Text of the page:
Magic lantern was an media based on the projection of images and the synchronous use of sounds that reached an astonishing world-wide cultural relevance between the XVII and XX centuries.
The magic lantern slides, usually made of transparent glass, were the central element of every show and illustrated from fables and children’s stories to allegorical, comical, informative or current events topics.
To meet the needs of the institutions and people interested in magic lantern slides, A Million Pictures is gathering several tools and experiences on the project website (http://a-million-pictures.wp.hum.uu.nl) that facilitate its study, among others the Web Repository Lucerna (www.slides.uni-trier.de) or the Best Practices Guide for the preservation of magic lantern slides.
The research team from the University of Salamanca, whose members are part of the Audiovisual Content Observatory (OCA, http://ocausal.imbv.net/es), in collaboration with the research Group of Interaction And e-Learning (GRIAL) (https://grial.usal.es/about) and the Science Culture Space of the University of Salamanca (http://culturacientifica.docenciavirtual.es), has contributed with two results of special relevance to the project:
- A controlled vocabulary that facilitates the classification of magic lantern slides according to their discursive genre that was the result of an empirical study using content analysis. This vocabulary will be used on the web Lucerna and in many other international databases related to the magic lantern.
- Using the vocabulary obtained through the content analysis an app that helps with the interpretation of the cultural heritage of the collections of magic lantern slides of those Spanish institutions collaborating in the project has also been developed.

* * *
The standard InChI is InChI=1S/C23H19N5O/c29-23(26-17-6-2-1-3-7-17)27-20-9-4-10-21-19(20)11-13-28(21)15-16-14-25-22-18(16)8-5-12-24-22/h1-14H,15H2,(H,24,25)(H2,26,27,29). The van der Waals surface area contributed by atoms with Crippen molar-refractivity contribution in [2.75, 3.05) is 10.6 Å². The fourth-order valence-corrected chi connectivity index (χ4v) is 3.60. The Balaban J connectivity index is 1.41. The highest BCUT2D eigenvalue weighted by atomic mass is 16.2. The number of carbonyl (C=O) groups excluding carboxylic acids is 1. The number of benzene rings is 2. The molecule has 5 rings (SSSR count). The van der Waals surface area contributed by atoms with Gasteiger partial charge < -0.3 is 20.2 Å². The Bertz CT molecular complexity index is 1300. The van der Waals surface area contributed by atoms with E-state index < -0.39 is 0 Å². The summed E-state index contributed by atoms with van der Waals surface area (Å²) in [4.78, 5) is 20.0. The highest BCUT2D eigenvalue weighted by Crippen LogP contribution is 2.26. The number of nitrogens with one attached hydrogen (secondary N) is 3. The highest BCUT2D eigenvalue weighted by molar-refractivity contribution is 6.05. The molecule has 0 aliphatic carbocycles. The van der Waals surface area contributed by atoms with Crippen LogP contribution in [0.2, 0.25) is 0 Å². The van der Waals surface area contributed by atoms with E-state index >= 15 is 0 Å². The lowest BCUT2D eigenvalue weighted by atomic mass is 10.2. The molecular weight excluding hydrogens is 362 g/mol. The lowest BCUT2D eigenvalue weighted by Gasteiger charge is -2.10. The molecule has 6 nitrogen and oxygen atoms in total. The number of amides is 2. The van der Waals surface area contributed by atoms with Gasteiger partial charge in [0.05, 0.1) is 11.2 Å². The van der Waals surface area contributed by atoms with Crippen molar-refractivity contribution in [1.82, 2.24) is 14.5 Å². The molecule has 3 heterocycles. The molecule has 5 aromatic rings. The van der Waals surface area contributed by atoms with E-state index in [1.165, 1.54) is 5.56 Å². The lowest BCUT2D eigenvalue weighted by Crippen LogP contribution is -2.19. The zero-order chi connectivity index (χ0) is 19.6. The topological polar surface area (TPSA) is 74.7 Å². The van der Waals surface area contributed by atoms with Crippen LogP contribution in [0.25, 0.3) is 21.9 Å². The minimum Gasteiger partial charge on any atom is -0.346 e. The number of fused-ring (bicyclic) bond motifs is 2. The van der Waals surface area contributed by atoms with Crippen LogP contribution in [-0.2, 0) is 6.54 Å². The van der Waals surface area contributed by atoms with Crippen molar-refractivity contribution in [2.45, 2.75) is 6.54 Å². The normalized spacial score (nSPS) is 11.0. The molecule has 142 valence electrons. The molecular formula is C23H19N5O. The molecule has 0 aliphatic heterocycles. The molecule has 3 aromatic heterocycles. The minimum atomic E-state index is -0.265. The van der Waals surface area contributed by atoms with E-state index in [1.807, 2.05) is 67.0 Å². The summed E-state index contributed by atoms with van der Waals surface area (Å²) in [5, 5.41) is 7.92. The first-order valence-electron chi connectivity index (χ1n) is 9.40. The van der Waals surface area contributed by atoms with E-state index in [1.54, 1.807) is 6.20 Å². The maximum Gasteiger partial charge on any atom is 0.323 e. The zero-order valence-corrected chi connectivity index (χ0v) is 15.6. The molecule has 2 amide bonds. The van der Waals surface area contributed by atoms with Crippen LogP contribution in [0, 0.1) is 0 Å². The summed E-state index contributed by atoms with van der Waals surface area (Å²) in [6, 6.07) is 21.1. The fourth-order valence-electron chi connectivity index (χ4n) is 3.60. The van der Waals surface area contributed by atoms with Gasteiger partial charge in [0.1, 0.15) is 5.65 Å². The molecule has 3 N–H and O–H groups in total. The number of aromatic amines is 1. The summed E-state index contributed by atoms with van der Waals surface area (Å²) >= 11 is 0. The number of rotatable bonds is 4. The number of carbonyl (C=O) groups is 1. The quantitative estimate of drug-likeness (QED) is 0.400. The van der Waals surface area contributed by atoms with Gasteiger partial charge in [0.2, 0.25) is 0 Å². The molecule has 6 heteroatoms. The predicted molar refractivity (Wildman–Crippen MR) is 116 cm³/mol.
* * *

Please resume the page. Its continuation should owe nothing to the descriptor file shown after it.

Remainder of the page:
Linternauta aims to spread knowledge and access to magic lantern slides thanks to Information and communication technology (ICT), as well as stimulate the direct experience of any community of users regarding such a valuable European cultural heritage.
Designed to promote technological and educational innovation, Linternauta has been designed to be part of the catalog of educational tools used by museums. To achieve these goals, the app offers online multi-language content and different levels of experience for the user:
1) The user as an inexperienced viewer who knows nothing about the universe of the magic lantern.
2) The user as a spectator that is familiar with the topic but needs to be guided by the conceptual map of discursive genres.
3) The user as an expert viewer who, as lanternists used to do, can create his own session of magic lantern. A user who can also consult or not the conceptual guide of discursive genres.